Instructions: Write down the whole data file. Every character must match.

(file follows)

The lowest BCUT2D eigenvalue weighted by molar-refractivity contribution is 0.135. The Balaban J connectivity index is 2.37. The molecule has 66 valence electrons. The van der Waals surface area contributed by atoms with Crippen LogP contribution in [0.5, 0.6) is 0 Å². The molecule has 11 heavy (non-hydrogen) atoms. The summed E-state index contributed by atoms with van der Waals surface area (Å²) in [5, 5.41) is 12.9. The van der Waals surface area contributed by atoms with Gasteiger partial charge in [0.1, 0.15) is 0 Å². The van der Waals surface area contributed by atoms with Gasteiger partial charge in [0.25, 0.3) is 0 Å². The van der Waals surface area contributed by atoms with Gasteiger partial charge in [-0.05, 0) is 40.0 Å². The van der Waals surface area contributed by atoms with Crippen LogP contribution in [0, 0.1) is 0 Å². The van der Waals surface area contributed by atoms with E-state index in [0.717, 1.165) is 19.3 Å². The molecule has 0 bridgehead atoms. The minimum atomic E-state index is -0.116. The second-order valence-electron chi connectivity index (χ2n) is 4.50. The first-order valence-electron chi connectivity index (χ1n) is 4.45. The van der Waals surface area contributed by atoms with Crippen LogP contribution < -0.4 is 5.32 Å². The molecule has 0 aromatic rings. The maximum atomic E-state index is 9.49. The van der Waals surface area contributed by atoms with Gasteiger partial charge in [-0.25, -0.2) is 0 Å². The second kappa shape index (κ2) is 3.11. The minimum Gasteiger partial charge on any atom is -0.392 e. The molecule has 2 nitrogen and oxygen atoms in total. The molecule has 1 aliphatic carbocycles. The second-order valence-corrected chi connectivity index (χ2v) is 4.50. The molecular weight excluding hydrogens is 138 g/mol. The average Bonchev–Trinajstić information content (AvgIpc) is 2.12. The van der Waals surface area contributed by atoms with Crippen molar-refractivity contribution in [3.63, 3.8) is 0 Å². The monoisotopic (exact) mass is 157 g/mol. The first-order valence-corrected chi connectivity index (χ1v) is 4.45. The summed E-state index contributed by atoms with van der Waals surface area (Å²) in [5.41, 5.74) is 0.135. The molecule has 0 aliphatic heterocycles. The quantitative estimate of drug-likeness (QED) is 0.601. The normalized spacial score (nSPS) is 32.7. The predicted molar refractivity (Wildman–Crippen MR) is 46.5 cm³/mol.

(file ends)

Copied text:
The lowest BCUT2D eigenvalue weighted by molar-refractivity contribution is 0.135. The Balaban J connectivity index is 2.37. The molecule has 66 valence electrons. The van der Waals surface area contributed by atoms with Crippen LogP contribution in [0.5, 0.6) is 0 Å². The molecule has 11 heavy (non-hydrogen) atoms. The summed E-state index contributed by atoms with van der Waals surface area (Å²) in [5, 5.41) is 12.9. The van der Waals surface area contributed by atoms with Gasteiger partial charge in [0.1, 0.15) is 0 Å². The van der Waals surface area contributed by atoms with Gasteiger partial charge in [0.25, 0.3) is 0 Å². The van der Waals surface area contributed by atoms with Gasteiger partial charge in [-0.05, 0) is 40.0 Å². The van der Waals surface area contributed by atoms with Crippen LogP contribution in [0, 0.1) is 0 Å². The van der Waals surface area contributed by atoms with E-state index in [0.717, 1.165) is 19.3 Å². The molecule has 0 bridgehead atoms. The minimum atomic E-state index is -0.116. The second-order valence-electron chi connectivity index (χ2n) is 4.50. The first-order valence-electron chi connectivity index (χ1n) is 4.45. The van der Waals surface area contributed by atoms with Crippen LogP contribution < -0.4 is 5.32 Å². The molecule has 0 aromatic rings. The maximum atomic E-state index is 9.49. The van der Waals surface area contributed by atoms with Gasteiger partial charge in [-0.25, -0.2) is 0 Å². The second kappa shape index (κ2) is 3.11. The minimum Gasteiger partial charge on any atom is -0.392 e. The molecule has 2 nitrogen and oxygen atoms in total. The molecule has 1 aliphatic carbocycles. The second-order valence-corrected chi connectivity index (χ2v) is 4.50. The molecular weight excluding hydrogens is 138 g/mol. The average Bonchev–Trinajstić information content (AvgIpc) is 2.12. The van der Waals surface area contributed by atoms with Crippen molar-refractivity contribution in [3.63, 3.8) is 0 Å². The monoisotopic (exact) mass is 157 g/mol. The first-order valence-corrected chi connectivity index (χ1v) is 4.45. The summed E-state index contributed by atoms with van der Waals surface area (Å²) in [5.41, 5.74) is 0.135. The molecule has 0 aliphatic heterocycles. The quantitative estimate of drug-likeness (QED) is 0.601. The normalized spacial score (nSPS) is 32.7. The predicted molar refractivity (Wildman–Crippen MR) is 46.5 cm³/mol.